The read option has come and gone as a staple of NFL offenses, but it’s also left a mark. Now, more than ever, coaches allow their quarterbacks to run. In some offenses, that means the zone read is still called with regularity. In others, that means the quarterback will break the pocket and go as he pleases. In others still, it means the zone read could be mixed in every other game as to retain the element of surprise.
It’s no longer unusual to see a quarterback who can use his legs. Most signal callers do so on some basis. The only difference is how often and in what way. Here are the NFL’s 10-best dual-threat quarterbacks.
Cam Newton, Carolina Panthers
Newton and the next guy on this list, Russell Wilson, were read-option quarterbacks that endured. The biggest reason for that is because they’re great pocket passers in addition to being able to run. Newton has largely cut down on using his legs, rushing for a career-low 359 yards last season, but it’s still a big part of his game. Carolina readily calls his number in the red zone — he scored five rushing touchdowns last season — but Newton also won an MVP in 2015 mostly because of his pocket prowess.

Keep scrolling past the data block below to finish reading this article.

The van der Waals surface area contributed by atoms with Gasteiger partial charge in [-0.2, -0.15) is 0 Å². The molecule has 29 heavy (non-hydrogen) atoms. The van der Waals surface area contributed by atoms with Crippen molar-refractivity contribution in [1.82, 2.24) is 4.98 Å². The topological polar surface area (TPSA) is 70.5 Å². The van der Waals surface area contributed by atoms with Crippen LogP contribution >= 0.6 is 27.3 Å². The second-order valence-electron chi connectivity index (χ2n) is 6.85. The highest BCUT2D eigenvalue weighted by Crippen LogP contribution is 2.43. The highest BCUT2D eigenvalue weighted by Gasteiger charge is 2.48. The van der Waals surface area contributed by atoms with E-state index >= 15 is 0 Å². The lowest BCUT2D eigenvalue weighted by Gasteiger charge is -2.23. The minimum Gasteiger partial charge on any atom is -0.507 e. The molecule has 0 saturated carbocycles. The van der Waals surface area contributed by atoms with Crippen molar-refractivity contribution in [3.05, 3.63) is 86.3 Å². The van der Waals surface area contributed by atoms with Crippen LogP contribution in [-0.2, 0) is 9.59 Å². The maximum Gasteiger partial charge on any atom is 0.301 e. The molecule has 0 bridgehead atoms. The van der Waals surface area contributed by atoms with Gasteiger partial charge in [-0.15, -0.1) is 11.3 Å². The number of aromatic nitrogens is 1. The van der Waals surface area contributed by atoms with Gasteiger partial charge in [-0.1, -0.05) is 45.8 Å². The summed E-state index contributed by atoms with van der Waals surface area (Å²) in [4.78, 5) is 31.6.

He can deliver deep balls with pinpoint accuracy. And in that MVP season, Newton averaged 7.20 adjusted net yards per attempt. The Panthers are cutting back on his running this season, mostly because they know Newton is just as good, if not better, when he’s in the pocket. That doesn’t hurt his standing on this list, however, because the threat of Newton’s legs is still greater than any other quarterback in the league.
Russell Wilson, Seattle Seahawks
Like Newton, Wilson saw a deep cut in his rushing yardage last season, going for a career-low 239 yards on the ground in 2016. He and Newton have both become stars as pocket passers, but Wilson is still a viable threat to run. The Seahawks still run zone read with a degree of regularity and Wilson is unafraid to break the pocket if he sees an opportunity. It’s only fitting that he be near the top of this list.
It’s important not to disparage Wilson’s ability as a passer either. After all, he threw for 4,219 yards and 21 touchdowns last season despite a shambolic offensive line. Running is now only a complementary part of his game, which is pretty scary given how good of a runner Wilson can be.
Aaron Rodgers, Green Bay Packers
Designed runs for Rodgers are usually not a part of Green Bay’s offense. However, he still went for 369 rushing yards last season, the vast majority of which stemmed from extending plays and breaking the pocket. Nobody will argue he meets this list’s criteria when it comes to passing, but it’s time to think about the other side of Rodgers’ game.